Editorial: Lessons from a scandal
It's the sort of heroism nobody would want their children to have to display.
Police are quite rightly full of praise for a boy whose "absolute courage" has at long, long last brought a hideously damaging paedophile to account.
Disgraced Northland teacher James Parker's sentencing to preventive detention is thoroughly deserved by crimes against 20 boys during 13 years.
It is offending of a scale without comparison in New Zealand, with the charges representing more than 300 offences.
Though the sentence comes with a minimum term of just seven years, that low figure should not be misinterpreted. It merely brings forward the date in which treatment might start.
The reality is that Parker will remain in jail until the Parole Board decides he is no longer a danger - and even then he can be recalled at any time for the rest of his life.
This sentencing was a horribly long time coming. As lead detective Mark Dalzell says, there are many reasons why victims of sexual abuse find it difficult to come forward.
But without diminishing the bravery of the boy who stepped up to provide the cornerstone evidence for the case, this still stands as a story that offers enormous cautionary lessons as well.
Police conduct in this long-faltering investigation should not be criticised. School conduct must be.
When Parker was a student teacher on a provisional licence at a previous school, flags about his suitability had been raised, but he survived that scrutiny and found work at Pamapuria School, east of Kaitaia.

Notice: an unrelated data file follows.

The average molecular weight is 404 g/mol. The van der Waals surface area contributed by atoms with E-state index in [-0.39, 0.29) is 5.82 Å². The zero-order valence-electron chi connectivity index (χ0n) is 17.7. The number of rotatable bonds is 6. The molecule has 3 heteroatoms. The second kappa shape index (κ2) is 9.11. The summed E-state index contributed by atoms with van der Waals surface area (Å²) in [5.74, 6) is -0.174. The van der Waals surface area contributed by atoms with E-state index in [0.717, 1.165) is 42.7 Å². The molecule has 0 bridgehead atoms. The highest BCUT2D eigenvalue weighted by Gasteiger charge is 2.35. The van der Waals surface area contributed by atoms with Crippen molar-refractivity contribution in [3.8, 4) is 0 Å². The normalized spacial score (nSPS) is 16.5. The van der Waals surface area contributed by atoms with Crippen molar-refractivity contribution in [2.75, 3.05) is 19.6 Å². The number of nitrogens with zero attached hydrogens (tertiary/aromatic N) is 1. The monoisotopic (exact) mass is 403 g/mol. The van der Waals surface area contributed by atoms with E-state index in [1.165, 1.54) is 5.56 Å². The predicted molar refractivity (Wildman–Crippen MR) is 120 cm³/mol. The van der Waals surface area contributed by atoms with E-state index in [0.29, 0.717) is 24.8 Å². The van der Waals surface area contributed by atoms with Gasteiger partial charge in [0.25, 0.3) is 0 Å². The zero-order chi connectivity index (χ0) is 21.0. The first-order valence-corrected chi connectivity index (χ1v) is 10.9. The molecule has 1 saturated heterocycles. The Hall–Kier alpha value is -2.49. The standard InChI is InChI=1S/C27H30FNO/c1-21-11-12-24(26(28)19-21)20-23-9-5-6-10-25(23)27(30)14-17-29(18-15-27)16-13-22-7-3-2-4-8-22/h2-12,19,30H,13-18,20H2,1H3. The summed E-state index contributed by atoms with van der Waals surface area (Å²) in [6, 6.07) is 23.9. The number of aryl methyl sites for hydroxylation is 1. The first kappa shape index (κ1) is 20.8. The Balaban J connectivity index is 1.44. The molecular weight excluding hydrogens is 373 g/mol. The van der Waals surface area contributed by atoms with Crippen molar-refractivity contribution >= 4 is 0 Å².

From a 2009 investigation police could not substantiate the allegations against him, but did send the school a sternly worded letter about their abiding concerns.
Parents were told nothing but on top of that, the school kept the police letter in-house to the extent that neither the Education Review Office, nor the Teachers' Council, were given a heads-up.
Principal Stephen Hovell did not even closely monitor Parker's behaviour after he had returned from leave taken during the police investigation. We now know, wretchedly, that the scale and depravity of Parker's offending actually escalated after that investigation.
And that when Hovell learned Parker had been been taking kids home to stay the night - for heaven's sake - the principal went no further than, by his own account, having a quiet word with him and telling him not to do that any more.
That was, by any measure, scandalous.
Compounding that disgrace, Hovell responded to his own royally deserved sacking by claiming unjustified dismissal. The Employment Relations Authority begged to differ.
Nothing in this story should corrode society's acceptance that a high standard of evidence is needed for a prosecution to be mounted, let alone to succeed. Nor should it mean that the standard is somehow lower for teachers, or people in similar positions of trust, than for anyone else.
However, while alarm bells were sounding loudly from the police, the school through its principal was missing in action when assessed against a reasonable requirement to be vigilant on behalf of its pupils.
It's a lesson that needs to be borne in mind the length and breadth of the country.
The Southland Times